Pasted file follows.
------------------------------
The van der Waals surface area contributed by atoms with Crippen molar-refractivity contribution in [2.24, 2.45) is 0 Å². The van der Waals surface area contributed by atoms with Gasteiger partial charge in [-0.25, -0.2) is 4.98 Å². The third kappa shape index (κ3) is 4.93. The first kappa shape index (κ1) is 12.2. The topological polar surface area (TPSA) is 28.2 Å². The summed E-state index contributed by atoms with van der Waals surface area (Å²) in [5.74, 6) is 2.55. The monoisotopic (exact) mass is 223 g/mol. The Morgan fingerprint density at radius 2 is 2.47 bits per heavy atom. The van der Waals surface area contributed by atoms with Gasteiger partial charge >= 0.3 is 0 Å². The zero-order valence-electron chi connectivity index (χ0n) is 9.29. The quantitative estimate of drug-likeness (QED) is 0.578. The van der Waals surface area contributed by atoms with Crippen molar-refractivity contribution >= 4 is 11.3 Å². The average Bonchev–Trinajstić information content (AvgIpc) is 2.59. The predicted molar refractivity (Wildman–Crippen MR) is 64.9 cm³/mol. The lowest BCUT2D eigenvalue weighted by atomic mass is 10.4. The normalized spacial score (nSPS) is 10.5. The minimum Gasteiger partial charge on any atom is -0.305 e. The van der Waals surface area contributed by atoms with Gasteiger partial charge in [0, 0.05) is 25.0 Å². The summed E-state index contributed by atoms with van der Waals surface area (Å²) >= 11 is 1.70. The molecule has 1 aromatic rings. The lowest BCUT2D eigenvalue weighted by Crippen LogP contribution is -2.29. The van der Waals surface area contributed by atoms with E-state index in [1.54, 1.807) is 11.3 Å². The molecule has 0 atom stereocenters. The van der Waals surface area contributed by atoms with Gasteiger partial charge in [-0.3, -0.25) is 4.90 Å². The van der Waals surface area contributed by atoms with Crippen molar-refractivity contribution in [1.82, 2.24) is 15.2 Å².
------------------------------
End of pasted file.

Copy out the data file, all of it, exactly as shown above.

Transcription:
The van der Waals surface area contributed by atoms with Crippen molar-refractivity contribution in [2.24, 2.45) is 0 Å². The van der Waals surface area contributed by atoms with Gasteiger partial charge in [-0.25, -0.2) is 4.98 Å². The third kappa shape index (κ3) is 4.93. The first kappa shape index (κ1) is 12.2. The topological polar surface area (TPSA) is 28.2 Å². The summed E-state index contributed by atoms with van der Waals surface area (Å²) in [5.74, 6) is 2.55. The monoisotopic (exact) mass is 223 g/mol. The Morgan fingerprint density at radius 2 is 2.47 bits per heavy atom. The van der Waals surface area contributed by atoms with Gasteiger partial charge >= 0.3 is 0 Å². The zero-order valence-electron chi connectivity index (χ0n) is 9.29. The quantitative estimate of drug-likeness (QED) is 0.578. The van der Waals surface area contributed by atoms with Crippen molar-refractivity contribution >= 4 is 11.3 Å². The average Bonchev–Trinajstić information content (AvgIpc) is 2.59. The predicted molar refractivity (Wildman–Crippen MR) is 64.9 cm³/mol. The lowest BCUT2D eigenvalue weighted by atomic mass is 10.4. The normalized spacial score (nSPS) is 10.5. The minimum Gasteiger partial charge on any atom is -0.305 e. The van der Waals surface area contributed by atoms with Gasteiger partial charge in [0, 0.05) is 25.0 Å². The summed E-state index contributed by atoms with van der Waals surface area (Å²) >= 11 is 1.70. The molecule has 1 aromatic rings. The lowest BCUT2D eigenvalue weighted by Crippen LogP contribution is -2.29. The van der Waals surface area contributed by atoms with E-state index in [1.54, 1.807) is 11.3 Å². The molecule has 0 atom stereocenters. The van der Waals surface area contributed by atoms with Gasteiger partial charge in [-0.3, -0.25) is 4.90 Å². The van der Waals surface area contributed by atoms with Crippen molar-refractivity contribution in [1.82, 2.24) is 15.2 Å².